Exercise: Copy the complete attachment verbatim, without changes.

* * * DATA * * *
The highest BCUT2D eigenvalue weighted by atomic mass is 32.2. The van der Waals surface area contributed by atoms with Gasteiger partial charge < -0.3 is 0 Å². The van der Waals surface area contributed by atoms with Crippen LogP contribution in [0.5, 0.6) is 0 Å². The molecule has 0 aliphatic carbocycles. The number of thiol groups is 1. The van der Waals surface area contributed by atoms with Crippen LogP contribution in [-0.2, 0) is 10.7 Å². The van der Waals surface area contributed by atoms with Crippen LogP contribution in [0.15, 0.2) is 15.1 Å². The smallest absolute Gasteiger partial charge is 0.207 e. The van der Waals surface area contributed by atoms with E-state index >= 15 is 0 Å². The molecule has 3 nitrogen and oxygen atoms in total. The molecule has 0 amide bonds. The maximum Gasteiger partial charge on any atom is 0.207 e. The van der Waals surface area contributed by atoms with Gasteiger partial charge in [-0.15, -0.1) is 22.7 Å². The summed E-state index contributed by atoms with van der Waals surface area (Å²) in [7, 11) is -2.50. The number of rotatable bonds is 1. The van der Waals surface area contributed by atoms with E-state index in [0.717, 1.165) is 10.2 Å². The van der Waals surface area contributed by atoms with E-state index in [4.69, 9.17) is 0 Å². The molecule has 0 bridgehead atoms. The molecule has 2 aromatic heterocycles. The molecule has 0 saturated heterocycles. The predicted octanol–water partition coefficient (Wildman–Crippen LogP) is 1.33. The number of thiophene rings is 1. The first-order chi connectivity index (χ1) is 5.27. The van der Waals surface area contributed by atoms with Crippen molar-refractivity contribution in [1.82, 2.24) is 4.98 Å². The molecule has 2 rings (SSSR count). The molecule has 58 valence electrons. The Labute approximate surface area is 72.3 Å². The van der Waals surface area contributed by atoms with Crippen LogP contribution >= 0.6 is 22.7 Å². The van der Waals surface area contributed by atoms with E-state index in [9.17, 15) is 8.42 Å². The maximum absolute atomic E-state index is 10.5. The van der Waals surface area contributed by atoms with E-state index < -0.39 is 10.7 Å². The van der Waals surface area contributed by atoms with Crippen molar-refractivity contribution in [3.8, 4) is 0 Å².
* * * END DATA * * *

The highest BCUT2D eigenvalue weighted by atomic mass is 32.2. The van der Waals surface area contributed by atoms with Gasteiger partial charge < -0.3 is 0 Å². The van der Waals surface area contributed by atoms with Crippen LogP contribution in [0.5, 0.6) is 0 Å². The molecule has 0 aliphatic carbocycles. The number of thiol groups is 1. The van der Waals surface area contributed by atoms with Crippen LogP contribution in [-0.2, 0) is 10.7 Å². The van der Waals surface area contributed by atoms with Crippen LogP contribution in [0.15, 0.2) is 15.1 Å². The smallest absolute Gasteiger partial charge is 0.207 e. The van der Waals surface area contributed by atoms with E-state index >= 15 is 0 Å². The molecule has 3 nitrogen and oxygen atoms in total. The molecule has 0 amide bonds. The maximum Gasteiger partial charge on any atom is 0.207 e. The van der Waals surface area contributed by atoms with Gasteiger partial charge in [-0.15, -0.1) is 22.7 Å². The summed E-state index contributed by atoms with van der Waals surface area (Å²) in [7, 11) is -2.50. The number of rotatable bonds is 1. The van der Waals surface area contributed by atoms with E-state index in [0.717, 1.165) is 10.2 Å². The van der Waals surface area contributed by atoms with E-state index in [4.69, 9.17) is 0 Å². The molecule has 0 bridgehead atoms. The molecule has 2 aromatic heterocycles. The molecule has 0 saturated heterocycles. The predicted octanol–water partition coefficient (Wildman–Crippen LogP) is 1.33. The number of thiophene rings is 1. The first-order chi connectivity index (χ1) is 5.27. The van der Waals surface area contributed by atoms with Crippen molar-refractivity contribution in [1.82, 2.24) is 4.98 Å². The molecule has 2 rings (SSSR count). The molecule has 58 valence electrons. The Labute approximate surface area is 72.3 Å². The van der Waals surface area contributed by atoms with Crippen LogP contribution >= 0.6 is 22.7 Å². The van der Waals surface area contributed by atoms with E-state index in [9.17, 15) is 8.42 Å². The maximum absolute atomic E-state index is 10.5. The van der Waals surface area contributed by atoms with E-state index < -0.39 is 10.7 Å². The van der Waals surface area contributed by atoms with Crippen molar-refractivity contribution in [3.8, 4) is 0 Å².